LOS ANGELES − It was the heart of the 2016 season. Things were going well for the Dolphins – so well, in fact, that they were accomplishing rarities for this organization.
They were on track to win double-digit games.
They were on track to make the playoffs.
And they were on track to finish in the top 10 in rushing – something unheard of in more ways than one.
“He gets that rash from calling too many run plays,” then-offensive coordinator Clyde Christensen said of coach Adam Gase. That was about all we needed to hear about that.
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This brings us to the present-day Dolphins, coach/play-caller Mike McDaniel and whether it’s time for rash measures when it comes to the now-you-see-it, now-you-don’t operation the Dolphins call a run game.
Three weeks ago, the Dolphins piled up 195 yards on the ground vs. the Browns. Newcomer Jeff Wilson was settling in faster than anyone could have expected.
Problem solved. Until it wasn’t. Which is why there was Raheem Mostert telling the other running backs to be prepared for extended meetings this week following Sunday’s loss to the 49ers.
Eight carries, 33 yards. Those weren’t Mostert’s stats. They were the entire team’s as a franchise known for abandoning the run game stayed true to form.
It wasn’t supposed to be this way. Not under McDaniel and a wide-zone scheme designed to force defenses to cover from sideline to sideline while allowing running backs to pick and chose running lanes.
McDaniel’s running game ahead of Gase’s Dolphins
This is not to say the run game today is a carbon copy of where it was under Gase.
Gase talked about being committed to the run but never really was. McDaniel still gets the benefit of the doubt, as evidenced by the self-reflection taking place following the 49ers game.
“When you only have eight rushing attempts, you for sure look back and understand why you made those decisions and then how you’re going to adjust that in future,” McDaniel said Wednesday.
As for his backs, McDaniel added, “It’s a shame that they didn’t get more opportunities to make plays. So I look at that as 100 percent on me to find more ways to involve them in the game.”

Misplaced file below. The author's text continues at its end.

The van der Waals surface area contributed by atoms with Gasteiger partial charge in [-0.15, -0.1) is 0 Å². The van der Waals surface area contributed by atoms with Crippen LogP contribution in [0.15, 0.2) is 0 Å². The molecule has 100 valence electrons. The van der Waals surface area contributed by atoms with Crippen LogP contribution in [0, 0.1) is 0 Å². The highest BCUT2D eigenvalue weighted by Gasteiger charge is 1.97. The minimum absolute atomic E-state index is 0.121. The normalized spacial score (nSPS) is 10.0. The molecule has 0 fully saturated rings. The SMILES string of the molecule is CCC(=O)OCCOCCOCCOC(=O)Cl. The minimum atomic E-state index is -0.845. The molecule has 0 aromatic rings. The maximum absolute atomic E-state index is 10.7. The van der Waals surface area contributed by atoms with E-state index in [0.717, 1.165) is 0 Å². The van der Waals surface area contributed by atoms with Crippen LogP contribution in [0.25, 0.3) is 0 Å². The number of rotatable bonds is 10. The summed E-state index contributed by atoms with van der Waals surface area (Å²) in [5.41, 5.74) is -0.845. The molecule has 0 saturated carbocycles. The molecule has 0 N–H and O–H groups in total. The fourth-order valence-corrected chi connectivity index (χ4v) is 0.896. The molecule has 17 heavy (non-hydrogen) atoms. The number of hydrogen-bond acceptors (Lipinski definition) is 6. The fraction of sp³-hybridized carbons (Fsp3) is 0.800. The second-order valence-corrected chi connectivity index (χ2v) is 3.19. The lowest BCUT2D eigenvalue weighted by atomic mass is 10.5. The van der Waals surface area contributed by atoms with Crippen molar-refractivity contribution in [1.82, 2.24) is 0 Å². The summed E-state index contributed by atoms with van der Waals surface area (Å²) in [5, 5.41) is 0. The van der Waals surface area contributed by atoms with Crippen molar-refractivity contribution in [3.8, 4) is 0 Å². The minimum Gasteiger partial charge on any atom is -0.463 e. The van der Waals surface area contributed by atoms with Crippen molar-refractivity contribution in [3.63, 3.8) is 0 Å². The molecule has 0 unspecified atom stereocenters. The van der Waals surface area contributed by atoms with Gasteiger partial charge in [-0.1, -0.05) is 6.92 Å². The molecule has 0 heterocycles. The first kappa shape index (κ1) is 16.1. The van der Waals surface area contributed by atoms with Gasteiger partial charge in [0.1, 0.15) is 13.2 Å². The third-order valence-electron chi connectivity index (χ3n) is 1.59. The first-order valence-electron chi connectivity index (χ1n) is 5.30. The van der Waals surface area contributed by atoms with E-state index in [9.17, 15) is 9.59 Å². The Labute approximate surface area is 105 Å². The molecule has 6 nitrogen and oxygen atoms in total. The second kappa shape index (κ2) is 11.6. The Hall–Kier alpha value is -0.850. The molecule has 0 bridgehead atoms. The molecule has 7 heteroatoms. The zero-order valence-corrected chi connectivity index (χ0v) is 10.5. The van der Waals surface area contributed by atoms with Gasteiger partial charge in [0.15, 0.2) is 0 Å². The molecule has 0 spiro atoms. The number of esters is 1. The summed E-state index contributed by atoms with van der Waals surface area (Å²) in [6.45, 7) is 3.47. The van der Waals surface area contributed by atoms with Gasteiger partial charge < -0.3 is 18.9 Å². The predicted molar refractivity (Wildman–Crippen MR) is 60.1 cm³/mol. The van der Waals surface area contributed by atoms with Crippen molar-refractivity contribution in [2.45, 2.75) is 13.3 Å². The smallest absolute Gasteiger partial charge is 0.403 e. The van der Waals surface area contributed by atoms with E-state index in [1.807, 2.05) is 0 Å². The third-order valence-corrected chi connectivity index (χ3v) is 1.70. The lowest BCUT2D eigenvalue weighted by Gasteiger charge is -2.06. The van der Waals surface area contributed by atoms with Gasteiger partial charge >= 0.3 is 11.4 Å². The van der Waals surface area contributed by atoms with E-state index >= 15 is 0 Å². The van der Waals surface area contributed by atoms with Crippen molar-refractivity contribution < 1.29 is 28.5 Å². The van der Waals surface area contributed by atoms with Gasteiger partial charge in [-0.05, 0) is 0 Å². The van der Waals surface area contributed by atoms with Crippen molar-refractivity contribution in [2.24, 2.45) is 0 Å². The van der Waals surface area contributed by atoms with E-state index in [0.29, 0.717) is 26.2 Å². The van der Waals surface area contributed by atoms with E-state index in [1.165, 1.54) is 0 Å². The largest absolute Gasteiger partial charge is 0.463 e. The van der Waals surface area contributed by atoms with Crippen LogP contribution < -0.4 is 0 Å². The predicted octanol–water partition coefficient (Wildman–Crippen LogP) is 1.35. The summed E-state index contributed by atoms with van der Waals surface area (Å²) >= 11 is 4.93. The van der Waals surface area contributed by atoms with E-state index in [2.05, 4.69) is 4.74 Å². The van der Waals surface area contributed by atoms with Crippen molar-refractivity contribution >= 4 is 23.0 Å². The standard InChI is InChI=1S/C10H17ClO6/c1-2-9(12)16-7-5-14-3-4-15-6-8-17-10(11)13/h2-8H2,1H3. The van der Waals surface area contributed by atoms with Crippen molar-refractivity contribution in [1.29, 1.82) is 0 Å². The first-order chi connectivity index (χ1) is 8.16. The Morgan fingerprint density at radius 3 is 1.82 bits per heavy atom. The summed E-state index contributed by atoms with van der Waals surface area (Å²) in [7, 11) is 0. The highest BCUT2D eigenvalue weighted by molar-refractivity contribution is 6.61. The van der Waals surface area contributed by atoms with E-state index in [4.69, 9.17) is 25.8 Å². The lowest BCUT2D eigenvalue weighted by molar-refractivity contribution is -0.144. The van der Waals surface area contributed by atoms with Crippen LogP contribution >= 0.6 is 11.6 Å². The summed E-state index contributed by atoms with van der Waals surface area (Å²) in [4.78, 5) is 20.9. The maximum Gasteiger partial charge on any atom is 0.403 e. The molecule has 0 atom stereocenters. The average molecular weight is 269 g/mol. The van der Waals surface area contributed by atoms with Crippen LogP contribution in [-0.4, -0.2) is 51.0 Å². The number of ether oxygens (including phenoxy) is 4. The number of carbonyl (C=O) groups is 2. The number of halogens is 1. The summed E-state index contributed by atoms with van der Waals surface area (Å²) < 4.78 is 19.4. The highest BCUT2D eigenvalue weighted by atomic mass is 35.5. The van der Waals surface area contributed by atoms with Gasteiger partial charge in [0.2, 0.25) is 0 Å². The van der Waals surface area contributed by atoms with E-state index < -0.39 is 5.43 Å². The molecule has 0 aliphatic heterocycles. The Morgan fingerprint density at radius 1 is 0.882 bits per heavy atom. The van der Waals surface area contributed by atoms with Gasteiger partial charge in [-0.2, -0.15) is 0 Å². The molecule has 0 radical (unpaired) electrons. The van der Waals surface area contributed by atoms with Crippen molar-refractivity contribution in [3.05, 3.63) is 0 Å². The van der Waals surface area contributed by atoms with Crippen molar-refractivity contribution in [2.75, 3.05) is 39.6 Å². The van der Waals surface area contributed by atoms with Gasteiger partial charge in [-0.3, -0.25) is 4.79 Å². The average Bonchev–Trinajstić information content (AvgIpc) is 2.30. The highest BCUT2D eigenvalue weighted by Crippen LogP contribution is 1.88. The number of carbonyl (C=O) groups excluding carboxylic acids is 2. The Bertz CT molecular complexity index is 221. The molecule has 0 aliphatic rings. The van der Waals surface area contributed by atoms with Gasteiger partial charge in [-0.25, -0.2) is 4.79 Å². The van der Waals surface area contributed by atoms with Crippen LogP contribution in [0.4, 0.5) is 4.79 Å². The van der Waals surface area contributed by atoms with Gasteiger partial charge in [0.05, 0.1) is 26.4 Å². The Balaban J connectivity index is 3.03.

Here’s a hot tip: The Dolphins will adjust this Sunday by running on the Los Angeles Chargers. “Running” in the sense of attempts. “Running” in the sense of getting somewhere when they try to.
Any success in that department this week might say something about the direction the Dolphins’ offense is headed. But it might say more about the Chargers ranking 29th against the run and being without top run stopper Sebastian Joseph-Day, who has an MCL sprain.
Strong running game benefits Tua Tagovailoa
We all know an effective run game can be as much of a friend to Tua Tagovailoa as a healthy offensive line. (Well, we know it even though we haven’t experienced either one.) These Dolphins obviously will remain a passing team, but there’s no reason they can’t rush for 100 yards. They’ve done it four times this season, with a 3-1 record when they do.
That 2016 season may have given Gase rashes, but it marked the only time since 2010 Miami finished in the top 10 in rushing. The Dolphins finished 30th last year and are 28th this season (compared to No. 2 passing).
The 49ers game had to sting Wilson, who had just one carry and like Mostert is a former 49er.
“I’ve talked to the running backs already and told them that we’re going to do a little bit extra meeting time,” Mostert said after the game. “Just to know our opponent, know what the game plan is and be more detailed.”
Gase often pointed to the score as an excuse for getting pass happy. The 49ers carried a 13-point lead into the fourth quarter, but the Dolphins quickly cut it to six on Tagovailoa’s 45-yard bomb to Tyreek Hill. When the Dolphins got the ball back with 11:10 left, they held it for 11 plays. Only three were runs, all by Mostert, who gained 7, 8 and 5 yards. Once the drive stalled, the 49ers put away the game.
“When you did hand the ball off, we did have some successful gains and we were doing some solid things,” McDaniel said. “But you have to get in a rhythm in the run game. And whether that’s the amount of play calls or every play is tied to another. So you convert on some of those third downs and (you’re) probably not talking about as drastic a ratio as well. So we’ll get better from it.”
There’s no choice. Not if this team wants to experience, and survive, upcoming trips to Buffalo and New England. And January football.